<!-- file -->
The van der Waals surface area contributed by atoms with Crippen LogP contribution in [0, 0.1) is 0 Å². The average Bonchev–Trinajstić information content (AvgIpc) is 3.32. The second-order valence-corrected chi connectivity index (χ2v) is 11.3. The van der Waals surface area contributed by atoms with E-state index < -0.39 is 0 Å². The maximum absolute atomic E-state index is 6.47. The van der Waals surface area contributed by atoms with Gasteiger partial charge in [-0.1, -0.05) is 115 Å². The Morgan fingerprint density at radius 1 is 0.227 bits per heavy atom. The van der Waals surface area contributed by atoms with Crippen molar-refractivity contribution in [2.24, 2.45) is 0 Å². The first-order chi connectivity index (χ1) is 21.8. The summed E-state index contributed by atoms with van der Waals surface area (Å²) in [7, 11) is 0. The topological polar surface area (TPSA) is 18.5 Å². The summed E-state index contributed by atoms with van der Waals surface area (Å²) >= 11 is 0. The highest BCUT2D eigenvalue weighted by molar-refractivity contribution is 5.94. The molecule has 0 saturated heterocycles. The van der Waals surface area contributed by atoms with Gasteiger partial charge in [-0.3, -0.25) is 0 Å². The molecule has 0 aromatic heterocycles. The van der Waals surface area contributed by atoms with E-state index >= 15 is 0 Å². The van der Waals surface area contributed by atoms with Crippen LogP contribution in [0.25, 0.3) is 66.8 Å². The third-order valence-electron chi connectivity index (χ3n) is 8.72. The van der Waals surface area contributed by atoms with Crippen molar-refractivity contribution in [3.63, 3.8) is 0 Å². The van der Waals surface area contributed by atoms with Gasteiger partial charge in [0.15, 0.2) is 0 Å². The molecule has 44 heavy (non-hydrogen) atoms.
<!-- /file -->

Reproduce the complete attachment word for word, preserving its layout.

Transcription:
The van der Waals surface area contributed by atoms with Crippen LogP contribution in [0, 0.1) is 0 Å². The average Bonchev–Trinajstić information content (AvgIpc) is 3.32. The second-order valence-corrected chi connectivity index (χ2v) is 11.3. The van der Waals surface area contributed by atoms with E-state index < -0.39 is 0 Å². The maximum absolute atomic E-state index is 6.47. The van der Waals surface area contributed by atoms with Gasteiger partial charge in [-0.1, -0.05) is 115 Å². The Morgan fingerprint density at radius 1 is 0.227 bits per heavy atom. The van der Waals surface area contributed by atoms with Crippen molar-refractivity contribution in [2.24, 2.45) is 0 Å². The first-order chi connectivity index (χ1) is 21.8. The summed E-state index contributed by atoms with van der Waals surface area (Å²) in [7, 11) is 0. The topological polar surface area (TPSA) is 18.5 Å². The summed E-state index contributed by atoms with van der Waals surface area (Å²) >= 11 is 0. The highest BCUT2D eigenvalue weighted by molar-refractivity contribution is 5.94. The molecule has 0 saturated heterocycles. The van der Waals surface area contributed by atoms with Gasteiger partial charge in [-0.3, -0.25) is 0 Å². The molecule has 0 aromatic heterocycles. The van der Waals surface area contributed by atoms with E-state index >= 15 is 0 Å². The van der Waals surface area contributed by atoms with Crippen LogP contribution in [0.25, 0.3) is 66.8 Å². The third-order valence-electron chi connectivity index (χ3n) is 8.72. The van der Waals surface area contributed by atoms with Crippen molar-refractivity contribution in [3.63, 3.8) is 0 Å². The van der Waals surface area contributed by atoms with Gasteiger partial charge in [0.15, 0.2) is 0 Å². The molecule has 44 heavy (non-hydrogen) atoms.